The Home Study Process
Once the family has begun taking classes and has established rapport with their social worker and agency, a home study is performed. This can be a nerve-racking experience for adoptive parents as there is already a fear of rejection and failure from years of unsuccessful fertility treatments and failed pregnancies. Adoptive mom Langka Treadwell helps to ease this anxiety by reassuring prospective parents by revealing the true goals of a social worker conducting a home study. She states that the main objective is not to make sure that the house is immaculately clean or that everything is completely baby-ready. The home study is a way to get adoptive parents prepared for bringing a child home and also a way to assist parents in enhancing their profile. Treadwell asserts that the objective of a home study is not to rule out applicants, but a way to help them successfully make it through the adoption process. She also reiterates that the scary scenes in the movies where a social worker enters a home with a clipboard and red marker are false representations of what a true home study entails. Parents should not shy away from the adoption process because of preconceived notions that the whole adoption is hinging on a clean refrigerator or freshly mowed lawn. This is a fallacy. If there are anxieties with this part of the adoption process, it is recommended that a family speak with their social worker, agency, or adoption attorney in order to learn more about what the home study is really all about.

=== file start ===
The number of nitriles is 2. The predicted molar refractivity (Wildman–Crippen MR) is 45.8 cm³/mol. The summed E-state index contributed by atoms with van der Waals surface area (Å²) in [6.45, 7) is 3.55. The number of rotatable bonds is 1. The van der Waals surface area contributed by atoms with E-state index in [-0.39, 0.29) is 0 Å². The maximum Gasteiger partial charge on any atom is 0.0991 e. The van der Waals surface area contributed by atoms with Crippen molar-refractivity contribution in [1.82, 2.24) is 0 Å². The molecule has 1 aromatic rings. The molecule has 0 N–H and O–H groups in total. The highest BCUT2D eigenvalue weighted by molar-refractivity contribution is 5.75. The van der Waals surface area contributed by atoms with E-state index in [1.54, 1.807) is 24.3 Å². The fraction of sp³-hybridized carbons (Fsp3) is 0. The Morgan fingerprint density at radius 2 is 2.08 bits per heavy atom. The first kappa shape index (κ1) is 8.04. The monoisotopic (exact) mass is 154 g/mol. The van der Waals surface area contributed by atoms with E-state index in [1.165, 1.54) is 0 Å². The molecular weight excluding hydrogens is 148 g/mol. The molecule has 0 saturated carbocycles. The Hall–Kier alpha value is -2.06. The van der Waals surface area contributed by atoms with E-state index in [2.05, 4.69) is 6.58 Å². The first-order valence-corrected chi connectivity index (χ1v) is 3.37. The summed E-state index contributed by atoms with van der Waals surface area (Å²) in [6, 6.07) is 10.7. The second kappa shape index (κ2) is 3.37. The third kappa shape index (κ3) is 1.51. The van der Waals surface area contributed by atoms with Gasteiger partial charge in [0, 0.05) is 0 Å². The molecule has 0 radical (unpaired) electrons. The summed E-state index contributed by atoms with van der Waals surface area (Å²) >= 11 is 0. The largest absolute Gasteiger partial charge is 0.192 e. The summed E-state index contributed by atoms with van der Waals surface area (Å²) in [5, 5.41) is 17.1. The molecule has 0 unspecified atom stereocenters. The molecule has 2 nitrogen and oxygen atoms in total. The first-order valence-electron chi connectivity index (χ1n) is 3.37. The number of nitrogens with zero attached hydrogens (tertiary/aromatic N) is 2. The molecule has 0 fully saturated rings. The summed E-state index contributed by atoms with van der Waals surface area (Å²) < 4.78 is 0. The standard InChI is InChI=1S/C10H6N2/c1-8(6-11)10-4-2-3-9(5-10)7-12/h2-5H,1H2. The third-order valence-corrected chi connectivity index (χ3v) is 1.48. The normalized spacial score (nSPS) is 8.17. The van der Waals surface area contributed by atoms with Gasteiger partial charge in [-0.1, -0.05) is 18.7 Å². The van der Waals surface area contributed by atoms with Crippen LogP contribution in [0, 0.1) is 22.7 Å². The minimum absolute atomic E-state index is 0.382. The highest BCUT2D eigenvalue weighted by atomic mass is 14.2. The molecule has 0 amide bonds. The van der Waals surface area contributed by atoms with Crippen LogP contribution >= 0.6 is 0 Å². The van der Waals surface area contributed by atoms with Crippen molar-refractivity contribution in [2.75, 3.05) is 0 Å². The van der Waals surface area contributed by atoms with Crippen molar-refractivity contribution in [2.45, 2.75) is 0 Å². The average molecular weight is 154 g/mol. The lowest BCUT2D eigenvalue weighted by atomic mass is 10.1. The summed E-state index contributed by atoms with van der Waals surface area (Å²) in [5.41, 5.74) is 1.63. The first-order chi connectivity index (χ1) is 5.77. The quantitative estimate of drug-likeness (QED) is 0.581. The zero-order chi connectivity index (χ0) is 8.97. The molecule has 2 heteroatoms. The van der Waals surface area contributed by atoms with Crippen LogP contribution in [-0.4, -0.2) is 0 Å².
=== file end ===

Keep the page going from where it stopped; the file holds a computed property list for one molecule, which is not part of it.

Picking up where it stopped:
Completing a Family Profile
After the home study has been conducted and all of the classes, interviews, and appointments have been completed, the social worker or adoption attorney will be able to construct a family profile that describes the family to birth mothers. This Family profile may include information about the families' ideals, their goals for the future, their preferences regarding the child they wish to adopt, as well as general information that can help a birth mother make the right decision for herself and her baby that makes her comfortable with her choice to put her child up for adoption.